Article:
a transparent faceplate of dielectric material having a first group of metalized row contacts along one edge thereof and a second group of metalized column contacts along a second edge;

means for securing said matrix to said transparent faceplate;

means for electrically connecting each row address line to a metalized row contact at the periphery of the faceplate;

means for electrically connecting each column address line to a metalized column contact at the periphery of the faceplate;

a housing having a first and second group of terminals secured therein; and

means for securing said housing to said faceplate with said first and second group of terminals in electrical contact with said first and second group of metalized contacts.

2. An integrated light display as recited in claim 1 wherein said row address lines are between said light emitting diodes and said dielectric plate and said column address lines are located on the area of said diodes away from said dielectric face-plate.

3. An integrated light display as recited in claim 1 wherein said light emitting diodes are of a material selected from the group consisting of gallium arsenide, gallium arsenide phosphide and gallium phosphide.

4. An integrated light display as recited in claim 1 wherein said rows and columns are arranged orthogonally.

5. An integrated light display as recited in claim 1 wherein said row address lines are located intermediate said light emitting diodes and said dielectric face-plate, said row address lines being arranged with circular openings therein to permit light emitted from the junctions of the light emitting diodes to be transmitted through said row address lines.

Patent Citations
Cited PatentFiling datePublication dateApplicantTitle
US3290539 *Sep 16, 1963Dec 6, 1966Rca CorpPlanar p-nu junction light source with reflector means to collimate the emitted light
US3330982 *Aug 14, 1964Jul 11, 1967Sylvania Electric ProdHermetically encased electroluminescent display device
US3501676 *Apr 29, 1968Mar 17, 1970Zenith Radio CorpSolid state matrix having an injection luminescent diode as the light source
US3558974 *Apr 30, 1968Jan 26, 1971Gen ElectricLight-emitting diode array structure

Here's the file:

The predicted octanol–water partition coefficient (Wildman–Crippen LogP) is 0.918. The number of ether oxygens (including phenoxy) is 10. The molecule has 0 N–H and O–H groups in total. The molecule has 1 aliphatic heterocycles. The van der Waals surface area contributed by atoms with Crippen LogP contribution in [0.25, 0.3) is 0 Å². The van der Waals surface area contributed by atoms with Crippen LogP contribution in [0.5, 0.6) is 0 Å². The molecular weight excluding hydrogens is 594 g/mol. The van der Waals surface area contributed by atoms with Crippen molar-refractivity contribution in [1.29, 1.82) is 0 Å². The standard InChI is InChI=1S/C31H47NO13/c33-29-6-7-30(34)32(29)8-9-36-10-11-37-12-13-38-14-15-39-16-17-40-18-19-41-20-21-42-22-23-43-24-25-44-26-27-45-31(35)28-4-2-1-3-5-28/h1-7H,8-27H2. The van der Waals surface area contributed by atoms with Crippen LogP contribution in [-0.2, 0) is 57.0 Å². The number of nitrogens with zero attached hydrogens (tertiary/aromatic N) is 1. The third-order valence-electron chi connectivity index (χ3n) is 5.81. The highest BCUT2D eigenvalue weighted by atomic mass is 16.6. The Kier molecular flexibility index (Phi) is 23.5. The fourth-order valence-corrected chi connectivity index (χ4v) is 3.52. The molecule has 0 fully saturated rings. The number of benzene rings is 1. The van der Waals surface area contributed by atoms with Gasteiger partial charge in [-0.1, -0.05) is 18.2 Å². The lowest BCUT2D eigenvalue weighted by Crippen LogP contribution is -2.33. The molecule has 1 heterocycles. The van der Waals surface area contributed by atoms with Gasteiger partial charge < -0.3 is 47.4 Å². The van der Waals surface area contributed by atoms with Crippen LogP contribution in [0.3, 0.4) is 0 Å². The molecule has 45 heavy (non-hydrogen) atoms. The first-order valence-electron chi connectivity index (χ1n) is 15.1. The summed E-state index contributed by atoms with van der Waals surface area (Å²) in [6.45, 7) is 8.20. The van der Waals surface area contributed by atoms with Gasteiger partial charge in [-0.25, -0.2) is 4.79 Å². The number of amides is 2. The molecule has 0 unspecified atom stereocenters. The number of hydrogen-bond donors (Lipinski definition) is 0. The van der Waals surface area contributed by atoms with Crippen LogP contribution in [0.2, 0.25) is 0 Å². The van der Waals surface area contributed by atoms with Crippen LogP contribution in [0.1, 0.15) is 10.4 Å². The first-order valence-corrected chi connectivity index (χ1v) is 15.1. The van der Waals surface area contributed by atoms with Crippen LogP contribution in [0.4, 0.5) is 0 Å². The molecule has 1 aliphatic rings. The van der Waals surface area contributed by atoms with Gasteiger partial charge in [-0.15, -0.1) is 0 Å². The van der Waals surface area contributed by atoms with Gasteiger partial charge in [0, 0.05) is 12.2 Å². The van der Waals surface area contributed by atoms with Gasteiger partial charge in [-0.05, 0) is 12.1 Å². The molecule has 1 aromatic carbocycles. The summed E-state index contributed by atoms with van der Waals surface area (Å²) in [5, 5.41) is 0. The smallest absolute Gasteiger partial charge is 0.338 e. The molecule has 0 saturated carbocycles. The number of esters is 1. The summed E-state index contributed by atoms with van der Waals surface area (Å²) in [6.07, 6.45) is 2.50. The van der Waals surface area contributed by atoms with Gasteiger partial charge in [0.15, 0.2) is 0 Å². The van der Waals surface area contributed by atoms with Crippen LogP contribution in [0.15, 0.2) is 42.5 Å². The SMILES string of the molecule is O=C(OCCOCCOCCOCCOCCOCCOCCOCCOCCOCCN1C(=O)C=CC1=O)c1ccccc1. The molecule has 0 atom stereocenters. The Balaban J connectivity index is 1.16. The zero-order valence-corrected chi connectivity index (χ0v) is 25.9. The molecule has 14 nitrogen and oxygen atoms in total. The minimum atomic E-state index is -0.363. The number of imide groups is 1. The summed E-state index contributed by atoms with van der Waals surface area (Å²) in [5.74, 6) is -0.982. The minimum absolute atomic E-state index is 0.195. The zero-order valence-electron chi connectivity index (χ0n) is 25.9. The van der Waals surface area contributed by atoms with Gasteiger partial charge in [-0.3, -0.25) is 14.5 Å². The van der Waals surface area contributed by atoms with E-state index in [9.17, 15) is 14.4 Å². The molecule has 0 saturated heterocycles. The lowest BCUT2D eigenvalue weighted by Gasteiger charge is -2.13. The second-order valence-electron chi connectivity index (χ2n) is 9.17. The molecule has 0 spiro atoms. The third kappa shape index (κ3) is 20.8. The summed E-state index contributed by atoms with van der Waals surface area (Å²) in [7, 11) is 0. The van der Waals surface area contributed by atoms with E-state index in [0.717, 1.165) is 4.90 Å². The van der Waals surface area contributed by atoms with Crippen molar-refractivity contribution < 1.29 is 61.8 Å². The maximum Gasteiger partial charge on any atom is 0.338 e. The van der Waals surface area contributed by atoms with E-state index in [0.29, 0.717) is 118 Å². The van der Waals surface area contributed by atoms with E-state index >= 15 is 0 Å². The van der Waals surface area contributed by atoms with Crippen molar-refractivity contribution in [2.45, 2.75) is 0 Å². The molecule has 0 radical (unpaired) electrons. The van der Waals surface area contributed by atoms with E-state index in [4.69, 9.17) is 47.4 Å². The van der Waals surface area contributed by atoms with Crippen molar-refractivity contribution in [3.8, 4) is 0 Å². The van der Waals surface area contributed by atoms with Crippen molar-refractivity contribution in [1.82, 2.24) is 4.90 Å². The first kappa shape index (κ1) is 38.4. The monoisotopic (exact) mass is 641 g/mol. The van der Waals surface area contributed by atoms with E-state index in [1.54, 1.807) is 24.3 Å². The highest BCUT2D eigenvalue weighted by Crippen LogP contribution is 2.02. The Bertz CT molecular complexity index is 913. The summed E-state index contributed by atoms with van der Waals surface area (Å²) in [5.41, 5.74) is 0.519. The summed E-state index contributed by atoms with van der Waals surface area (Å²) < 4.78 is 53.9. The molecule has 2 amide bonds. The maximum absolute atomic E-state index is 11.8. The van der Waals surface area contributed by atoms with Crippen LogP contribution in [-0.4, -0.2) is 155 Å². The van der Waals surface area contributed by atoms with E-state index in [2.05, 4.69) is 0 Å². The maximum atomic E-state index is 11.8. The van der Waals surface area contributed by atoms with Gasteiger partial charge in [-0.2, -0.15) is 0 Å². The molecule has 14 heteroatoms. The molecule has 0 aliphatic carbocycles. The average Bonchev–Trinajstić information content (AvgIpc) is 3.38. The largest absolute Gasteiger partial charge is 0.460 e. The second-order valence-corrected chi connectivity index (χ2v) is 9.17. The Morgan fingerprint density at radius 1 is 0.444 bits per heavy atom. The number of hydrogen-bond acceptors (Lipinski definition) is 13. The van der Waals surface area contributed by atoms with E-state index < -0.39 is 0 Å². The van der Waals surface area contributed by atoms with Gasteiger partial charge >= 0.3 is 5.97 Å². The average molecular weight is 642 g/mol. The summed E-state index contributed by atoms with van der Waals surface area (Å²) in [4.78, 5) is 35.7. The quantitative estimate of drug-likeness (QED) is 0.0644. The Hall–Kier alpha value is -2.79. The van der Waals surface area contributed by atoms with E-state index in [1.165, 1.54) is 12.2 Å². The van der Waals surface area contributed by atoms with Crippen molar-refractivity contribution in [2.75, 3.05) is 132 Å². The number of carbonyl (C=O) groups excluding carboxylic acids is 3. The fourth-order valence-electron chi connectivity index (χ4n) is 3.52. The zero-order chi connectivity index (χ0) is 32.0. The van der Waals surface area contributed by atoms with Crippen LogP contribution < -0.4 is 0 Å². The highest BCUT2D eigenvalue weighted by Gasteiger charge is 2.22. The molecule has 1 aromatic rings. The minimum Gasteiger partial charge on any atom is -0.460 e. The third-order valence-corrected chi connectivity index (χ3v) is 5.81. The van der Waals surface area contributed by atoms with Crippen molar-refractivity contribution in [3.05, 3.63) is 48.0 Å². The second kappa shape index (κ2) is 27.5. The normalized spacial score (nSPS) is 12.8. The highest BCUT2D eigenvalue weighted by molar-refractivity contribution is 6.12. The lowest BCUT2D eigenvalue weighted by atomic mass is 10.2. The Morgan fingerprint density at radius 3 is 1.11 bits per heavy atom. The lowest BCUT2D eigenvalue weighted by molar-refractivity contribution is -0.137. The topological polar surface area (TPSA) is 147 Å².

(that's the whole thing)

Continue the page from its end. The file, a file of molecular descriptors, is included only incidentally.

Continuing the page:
US3631285 *Mar 4, 1970Dec 28, 1971Sanders Associates IncElectroluminescent displays
US3641390 *Jun 5, 1969Feb 8, 1972Ise Electronics CorpSolid-state letter display device
Referenced by
Citing PatentFiling datePublication dateApplicantTitle
US3889147 *Sep 30, 1974Jun 10, 1975Litton Systems IncLight emitting diode module
US4394600 *Jan 29, 1981Jul 19, 1983Litton Systems, Inc.Light emitting diode matrix
US7109653 *Jan 14, 2003Sep 19, 2006Seiko Epson CorporationSealing structure with barrier membrane for electronic element, display device, electronic apparatus, and fabrication method for electronic element
US7524228Aug 3, 2006Apr 28, 2009Seiko Epson CorporationSealing structure with barrier membrane for electronic element, display device, electronic apparatus, and fabrication method for electronic element
US7686469Sep 25, 2007Mar 30, 2010Ruud Lighting, Inc.LED lighting fixture
US7928656Mar 16, 2009Apr 19, 2011Seiko Epson CorporationSealing structure with barrier membrane for electronic element, display device, electronic apparatus, and fabrication method for electronic element
US7952262Sep 25, 2007May 31, 2011Ruud Lighting, Inc.Modular LED unit incorporating interconnected heat sinks configured to mount and hold adjacent LED modules
US8070306Dec 3, 2009Dec 6, 2011Ruud Lighting, Inc.LED lighting fixture
US8425071Nov 11, 2011Apr 23, 2013Cree, Inc.LED lighting fixture
DE2534608A1 *Aug 2, 1975Apr 1, 1976Litton Industries IncSichtanzeigeeinrichtung
DE2731717A1 *Jul 13, 1977Feb 23, 1978Litton Industries IncOptische sichtanzeigeeinrichtung
Classifications
U.S. Classification313/500, 313/324, 257/E25.2
International ClassificationG09F9/33, H04N5/70, H01L27/15, H01L25/075, H01L33/00
Cooperative ClassificationH01L27/156, H01L25/0753
European ClassificationH01L27/15B2, H01L25/075N